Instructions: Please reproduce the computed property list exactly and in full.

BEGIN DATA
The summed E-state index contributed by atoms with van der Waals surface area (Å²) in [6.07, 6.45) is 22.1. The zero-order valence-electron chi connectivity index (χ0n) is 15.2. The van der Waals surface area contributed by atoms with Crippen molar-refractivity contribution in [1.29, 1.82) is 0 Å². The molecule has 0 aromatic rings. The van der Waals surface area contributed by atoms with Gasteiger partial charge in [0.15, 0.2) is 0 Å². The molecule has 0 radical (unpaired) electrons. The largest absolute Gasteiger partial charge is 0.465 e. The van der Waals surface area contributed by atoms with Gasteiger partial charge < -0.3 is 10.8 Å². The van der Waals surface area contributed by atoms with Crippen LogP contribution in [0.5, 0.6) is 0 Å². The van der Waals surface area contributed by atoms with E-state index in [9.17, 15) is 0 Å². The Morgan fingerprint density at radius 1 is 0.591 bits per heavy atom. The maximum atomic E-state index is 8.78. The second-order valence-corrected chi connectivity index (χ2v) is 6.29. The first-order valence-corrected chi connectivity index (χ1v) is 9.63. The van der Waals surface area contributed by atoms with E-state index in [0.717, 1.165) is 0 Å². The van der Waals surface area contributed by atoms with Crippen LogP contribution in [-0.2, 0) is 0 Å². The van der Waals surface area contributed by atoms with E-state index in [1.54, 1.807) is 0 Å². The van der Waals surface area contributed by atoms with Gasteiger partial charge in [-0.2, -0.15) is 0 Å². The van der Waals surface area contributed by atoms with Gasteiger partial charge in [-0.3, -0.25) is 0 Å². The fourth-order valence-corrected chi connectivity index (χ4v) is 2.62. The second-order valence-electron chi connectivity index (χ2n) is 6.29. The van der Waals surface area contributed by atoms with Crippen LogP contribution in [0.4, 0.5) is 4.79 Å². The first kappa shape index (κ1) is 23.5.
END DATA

The summed E-state index contributed by atoms with van der Waals surface area (Å²) in [6.07, 6.45) is 22.1. The zero-order valence-electron chi connectivity index (χ0n) is 15.2. The van der Waals surface area contributed by atoms with Crippen molar-refractivity contribution in [1.29, 1.82) is 0 Å². The molecule has 0 aromatic rings. The van der Waals surface area contributed by atoms with Gasteiger partial charge in [0.15, 0.2) is 0 Å². The molecule has 0 radical (unpaired) electrons. The largest absolute Gasteiger partial charge is 0.465 e. The van der Waals surface area contributed by atoms with Gasteiger partial charge < -0.3 is 10.8 Å². The van der Waals surface area contributed by atoms with Crippen LogP contribution in [0.5, 0.6) is 0 Å². The van der Waals surface area contributed by atoms with E-state index in [9.17, 15) is 0 Å². The Morgan fingerprint density at radius 1 is 0.591 bits per heavy atom. The maximum atomic E-state index is 8.78. The second-order valence-corrected chi connectivity index (χ2v) is 6.29. The first-order valence-corrected chi connectivity index (χ1v) is 9.63. The van der Waals surface area contributed by atoms with E-state index in [0.717, 1.165) is 0 Å². The van der Waals surface area contributed by atoms with Crippen LogP contribution in [-0.2, 0) is 0 Å². The van der Waals surface area contributed by atoms with E-state index in [1.54, 1.807) is 0 Å². The van der Waals surface area contributed by atoms with Gasteiger partial charge in [-0.2, -0.15) is 0 Å². The van der Waals surface area contributed by atoms with Gasteiger partial charge in [-0.3, -0.25) is 0 Å². The fourth-order valence-corrected chi connectivity index (χ4v) is 2.62. The second-order valence-electron chi connectivity index (χ2n) is 6.29. The van der Waals surface area contributed by atoms with Crippen LogP contribution in [0.4, 0.5) is 4.79 Å². The first kappa shape index (κ1) is 23.5.